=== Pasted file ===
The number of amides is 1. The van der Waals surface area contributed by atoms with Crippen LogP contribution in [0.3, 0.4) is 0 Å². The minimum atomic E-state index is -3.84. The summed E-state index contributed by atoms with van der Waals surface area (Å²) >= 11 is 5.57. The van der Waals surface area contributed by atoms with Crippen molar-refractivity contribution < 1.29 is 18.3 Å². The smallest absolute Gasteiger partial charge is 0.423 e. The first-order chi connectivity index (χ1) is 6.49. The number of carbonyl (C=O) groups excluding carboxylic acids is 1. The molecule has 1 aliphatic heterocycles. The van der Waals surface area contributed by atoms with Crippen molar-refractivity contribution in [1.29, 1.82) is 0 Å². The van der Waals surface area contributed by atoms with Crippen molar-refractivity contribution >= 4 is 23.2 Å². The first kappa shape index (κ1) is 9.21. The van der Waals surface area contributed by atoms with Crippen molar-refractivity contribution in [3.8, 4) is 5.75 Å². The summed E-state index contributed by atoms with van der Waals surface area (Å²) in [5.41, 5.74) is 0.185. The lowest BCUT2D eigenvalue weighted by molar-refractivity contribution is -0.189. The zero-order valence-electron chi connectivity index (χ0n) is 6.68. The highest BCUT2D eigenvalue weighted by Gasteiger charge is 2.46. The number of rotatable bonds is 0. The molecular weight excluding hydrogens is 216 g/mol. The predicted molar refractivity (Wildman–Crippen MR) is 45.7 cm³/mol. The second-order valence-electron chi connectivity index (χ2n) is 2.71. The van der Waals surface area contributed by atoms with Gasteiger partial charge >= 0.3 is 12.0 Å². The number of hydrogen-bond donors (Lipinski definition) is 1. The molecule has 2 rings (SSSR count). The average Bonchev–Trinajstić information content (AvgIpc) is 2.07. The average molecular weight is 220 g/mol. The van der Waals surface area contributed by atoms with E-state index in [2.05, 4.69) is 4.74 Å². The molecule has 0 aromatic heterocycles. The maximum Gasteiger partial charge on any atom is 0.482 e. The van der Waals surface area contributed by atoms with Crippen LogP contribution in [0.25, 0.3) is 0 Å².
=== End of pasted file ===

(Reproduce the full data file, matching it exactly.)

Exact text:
The number of amides is 1. The van der Waals surface area contributed by atoms with Crippen LogP contribution in [0.3, 0.4) is 0 Å². The minimum atomic E-state index is -3.84. The summed E-state index contributed by atoms with van der Waals surface area (Å²) >= 11 is 5.57. The van der Waals surface area contributed by atoms with Crippen molar-refractivity contribution < 1.29 is 18.3 Å². The smallest absolute Gasteiger partial charge is 0.423 e. The first-order chi connectivity index (χ1) is 6.49. The number of carbonyl (C=O) groups excluding carboxylic acids is 1. The molecule has 1 aliphatic heterocycles. The van der Waals surface area contributed by atoms with Crippen molar-refractivity contribution in [1.29, 1.82) is 0 Å². The van der Waals surface area contributed by atoms with Crippen molar-refractivity contribution >= 4 is 23.2 Å². The first kappa shape index (κ1) is 9.21. The van der Waals surface area contributed by atoms with Crippen molar-refractivity contribution in [3.8, 4) is 5.75 Å². The summed E-state index contributed by atoms with van der Waals surface area (Å²) in [5.41, 5.74) is 0.185. The lowest BCUT2D eigenvalue weighted by molar-refractivity contribution is -0.189. The zero-order valence-electron chi connectivity index (χ0n) is 6.68. The highest BCUT2D eigenvalue weighted by Gasteiger charge is 2.46. The number of rotatable bonds is 0. The molecular weight excluding hydrogens is 216 g/mol. The predicted molar refractivity (Wildman–Crippen MR) is 45.7 cm³/mol. The second-order valence-electron chi connectivity index (χ2n) is 2.71. The van der Waals surface area contributed by atoms with Gasteiger partial charge >= 0.3 is 12.0 Å². The number of hydrogen-bond donors (Lipinski definition) is 1. The molecule has 2 rings (SSSR count). The average Bonchev–Trinajstić information content (AvgIpc) is 2.07. The average molecular weight is 220 g/mol. The van der Waals surface area contributed by atoms with E-state index in [2.05, 4.69) is 4.74 Å². The molecule has 0 aromatic heterocycles. The maximum Gasteiger partial charge on any atom is 0.482 e. The van der Waals surface area contributed by atoms with Crippen LogP contribution in [0.25, 0.3) is 0 Å².